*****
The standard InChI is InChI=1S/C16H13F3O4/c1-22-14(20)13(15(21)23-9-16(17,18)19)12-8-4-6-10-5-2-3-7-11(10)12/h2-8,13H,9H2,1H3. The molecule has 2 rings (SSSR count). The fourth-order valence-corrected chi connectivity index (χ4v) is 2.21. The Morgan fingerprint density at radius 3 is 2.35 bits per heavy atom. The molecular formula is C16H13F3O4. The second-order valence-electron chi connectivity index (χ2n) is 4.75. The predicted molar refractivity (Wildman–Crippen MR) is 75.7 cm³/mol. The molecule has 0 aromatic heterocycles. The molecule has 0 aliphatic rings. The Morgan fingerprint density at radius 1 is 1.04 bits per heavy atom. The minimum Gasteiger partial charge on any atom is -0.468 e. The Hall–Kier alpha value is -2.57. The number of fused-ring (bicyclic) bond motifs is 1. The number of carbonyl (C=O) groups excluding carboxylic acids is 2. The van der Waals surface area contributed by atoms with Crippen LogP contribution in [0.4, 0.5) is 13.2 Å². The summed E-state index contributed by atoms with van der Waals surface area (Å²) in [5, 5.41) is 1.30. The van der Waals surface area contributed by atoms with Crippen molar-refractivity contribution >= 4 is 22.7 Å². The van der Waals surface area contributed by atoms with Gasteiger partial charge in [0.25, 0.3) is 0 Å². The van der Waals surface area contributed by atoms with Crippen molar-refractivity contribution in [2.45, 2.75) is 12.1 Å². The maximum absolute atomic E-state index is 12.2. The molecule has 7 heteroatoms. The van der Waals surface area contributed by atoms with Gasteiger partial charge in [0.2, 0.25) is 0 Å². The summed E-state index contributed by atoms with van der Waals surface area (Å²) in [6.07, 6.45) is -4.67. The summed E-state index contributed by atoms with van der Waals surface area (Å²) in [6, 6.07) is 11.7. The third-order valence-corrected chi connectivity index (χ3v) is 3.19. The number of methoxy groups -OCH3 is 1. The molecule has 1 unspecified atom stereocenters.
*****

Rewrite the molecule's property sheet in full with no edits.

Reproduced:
The standard InChI is InChI=1S/C16H13F3O4/c1-22-14(20)13(15(21)23-9-16(17,18)19)12-8-4-6-10-5-2-3-7-11(10)12/h2-8,13H,9H2,1H3. The molecule has 2 rings (SSSR count). The fourth-order valence-corrected chi connectivity index (χ4v) is 2.21. The Morgan fingerprint density at radius 3 is 2.35 bits per heavy atom. The molecular formula is C16H13F3O4. The second-order valence-electron chi connectivity index (χ2n) is 4.75. The predicted molar refractivity (Wildman–Crippen MR) is 75.7 cm³/mol. The molecule has 0 aromatic heterocycles. The molecule has 0 aliphatic rings. The Morgan fingerprint density at radius 1 is 1.04 bits per heavy atom. The minimum Gasteiger partial charge on any atom is -0.468 e. The Hall–Kier alpha value is -2.57. The number of fused-ring (bicyclic) bond motifs is 1. The number of carbonyl (C=O) groups excluding carboxylic acids is 2. The van der Waals surface area contributed by atoms with Crippen LogP contribution in [0.4, 0.5) is 13.2 Å². The summed E-state index contributed by atoms with van der Waals surface area (Å²) in [5, 5.41) is 1.30. The van der Waals surface area contributed by atoms with Crippen molar-refractivity contribution >= 4 is 22.7 Å². The van der Waals surface area contributed by atoms with Gasteiger partial charge in [0.25, 0.3) is 0 Å². The van der Waals surface area contributed by atoms with Crippen molar-refractivity contribution in [2.45, 2.75) is 12.1 Å². The maximum absolute atomic E-state index is 12.2. The molecule has 7 heteroatoms. The van der Waals surface area contributed by atoms with Gasteiger partial charge in [0.2, 0.25) is 0 Å². The summed E-state index contributed by atoms with van der Waals surface area (Å²) in [6.07, 6.45) is -4.67. The summed E-state index contributed by atoms with van der Waals surface area (Å²) in [6, 6.07) is 11.7. The third-order valence-corrected chi connectivity index (χ3v) is 3.19. The number of methoxy groups -OCH3 is 1. The molecule has 1 unspecified atom stereocenters.